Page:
Critically, NCX’s proposed methodology defines any carbon stored above the baseline scenario as additional — but doesn’t specify a particular model or method. Instead, it outsources baseline model development and application to financially interested project proponents like NCX and does not require full public disclosure of those methods — a practice with a striking resemblance to a policy adopted by the Climate Action Reserve on which we’ve previously commented.
So while we know NCX has a model that predicts the likelihood of harvest for any given forest, we’re provided few details about model accuracy or validation benchmarks and are left guessing about how NCX’s approach actually works. The failure to fully disclose the model makes it impossible to assess the soundness of NCX’s proposed methodology and, as a consequence, calls into question its additionality claims.
Although we have serious concerns about any effort to sell offset credits on the basis of black-box modeling methods, the issue is more than philosophical here. We also describe what appears to be a gaping loophole in the proposed methods that makes clear what’s at stake.
The issue arises when landowners sell a timber harvest option to a third party, which is a common practice motivated both by tax law and the on-the-ground realities of harvest operations. The NCX methodology suggests that landowners who have already sold a harvest option to a third party can assume a 100 percent likelihood of harvest. The methodology then suggests that any resulting harvest deferral should be considered fully additional.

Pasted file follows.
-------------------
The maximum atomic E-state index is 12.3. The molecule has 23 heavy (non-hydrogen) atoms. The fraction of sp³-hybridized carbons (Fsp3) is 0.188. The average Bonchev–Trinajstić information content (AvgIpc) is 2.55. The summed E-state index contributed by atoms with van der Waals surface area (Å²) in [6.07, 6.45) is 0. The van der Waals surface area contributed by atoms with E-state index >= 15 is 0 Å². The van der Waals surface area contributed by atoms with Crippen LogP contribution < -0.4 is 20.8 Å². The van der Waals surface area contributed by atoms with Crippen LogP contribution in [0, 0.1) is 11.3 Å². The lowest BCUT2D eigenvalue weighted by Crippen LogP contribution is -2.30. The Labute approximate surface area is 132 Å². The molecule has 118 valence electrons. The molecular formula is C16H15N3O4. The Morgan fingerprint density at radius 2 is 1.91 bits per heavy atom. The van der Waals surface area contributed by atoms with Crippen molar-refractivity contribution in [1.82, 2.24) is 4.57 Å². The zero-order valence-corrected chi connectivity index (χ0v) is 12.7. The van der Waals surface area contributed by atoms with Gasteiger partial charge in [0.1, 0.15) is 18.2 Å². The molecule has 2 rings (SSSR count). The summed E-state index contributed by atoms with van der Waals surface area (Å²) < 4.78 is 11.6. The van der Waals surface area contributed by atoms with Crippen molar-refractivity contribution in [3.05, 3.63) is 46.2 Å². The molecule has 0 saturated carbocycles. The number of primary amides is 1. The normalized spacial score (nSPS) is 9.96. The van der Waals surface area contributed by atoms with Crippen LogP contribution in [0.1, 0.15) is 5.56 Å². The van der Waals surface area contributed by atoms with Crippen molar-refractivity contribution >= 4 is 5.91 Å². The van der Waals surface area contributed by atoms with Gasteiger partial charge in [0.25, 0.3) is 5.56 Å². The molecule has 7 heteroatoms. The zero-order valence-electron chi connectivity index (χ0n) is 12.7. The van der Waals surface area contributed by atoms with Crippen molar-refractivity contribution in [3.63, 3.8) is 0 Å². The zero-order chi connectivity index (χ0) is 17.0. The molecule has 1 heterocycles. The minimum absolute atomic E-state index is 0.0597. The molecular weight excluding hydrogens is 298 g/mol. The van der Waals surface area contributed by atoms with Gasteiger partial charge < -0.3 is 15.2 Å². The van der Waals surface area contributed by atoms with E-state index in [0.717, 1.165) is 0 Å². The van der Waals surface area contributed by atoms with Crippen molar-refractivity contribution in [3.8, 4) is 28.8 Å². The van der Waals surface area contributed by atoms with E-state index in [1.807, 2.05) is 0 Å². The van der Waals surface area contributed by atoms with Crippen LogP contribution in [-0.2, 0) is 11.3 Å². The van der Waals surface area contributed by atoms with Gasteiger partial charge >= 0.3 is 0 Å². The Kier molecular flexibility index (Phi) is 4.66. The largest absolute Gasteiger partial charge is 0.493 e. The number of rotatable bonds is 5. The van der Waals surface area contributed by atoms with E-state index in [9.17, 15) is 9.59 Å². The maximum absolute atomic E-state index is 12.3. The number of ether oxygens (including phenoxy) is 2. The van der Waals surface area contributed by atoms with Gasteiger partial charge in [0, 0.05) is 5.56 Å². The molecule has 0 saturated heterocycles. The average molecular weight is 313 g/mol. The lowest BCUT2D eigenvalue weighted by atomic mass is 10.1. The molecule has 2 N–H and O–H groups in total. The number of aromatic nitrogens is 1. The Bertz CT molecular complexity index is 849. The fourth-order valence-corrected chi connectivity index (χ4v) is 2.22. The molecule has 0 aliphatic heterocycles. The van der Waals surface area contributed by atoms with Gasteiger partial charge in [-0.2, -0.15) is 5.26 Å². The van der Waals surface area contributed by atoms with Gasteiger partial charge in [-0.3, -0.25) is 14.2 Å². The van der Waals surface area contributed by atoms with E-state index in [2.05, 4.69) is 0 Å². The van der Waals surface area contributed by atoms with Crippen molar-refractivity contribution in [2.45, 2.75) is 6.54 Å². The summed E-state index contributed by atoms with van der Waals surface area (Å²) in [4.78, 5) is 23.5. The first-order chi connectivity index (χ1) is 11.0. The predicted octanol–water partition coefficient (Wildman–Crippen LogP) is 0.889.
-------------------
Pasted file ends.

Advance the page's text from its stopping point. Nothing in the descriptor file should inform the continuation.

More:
What makes this outcome so problematic is that once a landowner sells a timber harvest option, they no longer control if and when that harvest occurs. That decision now rests entirely with the option holder. In such a scenario, paying the landowner to defer harvest makes no sense: the credits generated under the methodology would be non-additional because they cannot change the landowner’s behavior.
Beyond these critical additionality concerns, we also document a pair of issues with the proposed method’s treatment of emissions leakage — that is, how to account for the fact that deferred timber harvests don’t necessarily change timber demand, which could shift (or “leak”) to forests that don’t enroll in offset programs. We spotted a potentially significant loophole in how large timber owners could define a key methodological term to shift harvest around within their own lands without accounting for leakage effects, and argue that any timber harvest prediction models that are used to credit deferred harvest under the methodology should also be used to stress test the thin assumptions underlying what few leakage protections apply.
The issues we raise in our NCX comment letter underscore our overarching concerns about Verra’s program-wide proposal. NCX’s proposed methodology is specifically designed around the use of ton-year accounting — a best-case scenario for managing the novel risks introduced by Verra’s ton-year accounting option. But even here we found major red flags. The use of a proprietary baseline model with methods and results no one else can see makes it impossible to tell if the methodology mitigates ton-year accounting’s unique additionality risks, and the presence of explicit loopholes for crediting non-additional behavior undermines our confidence in the methodology’s rigor.
Overall, we’re left with major questions about how any of this will work — and, if critical methods remain proprietary, whether we’ll be able to tell at all.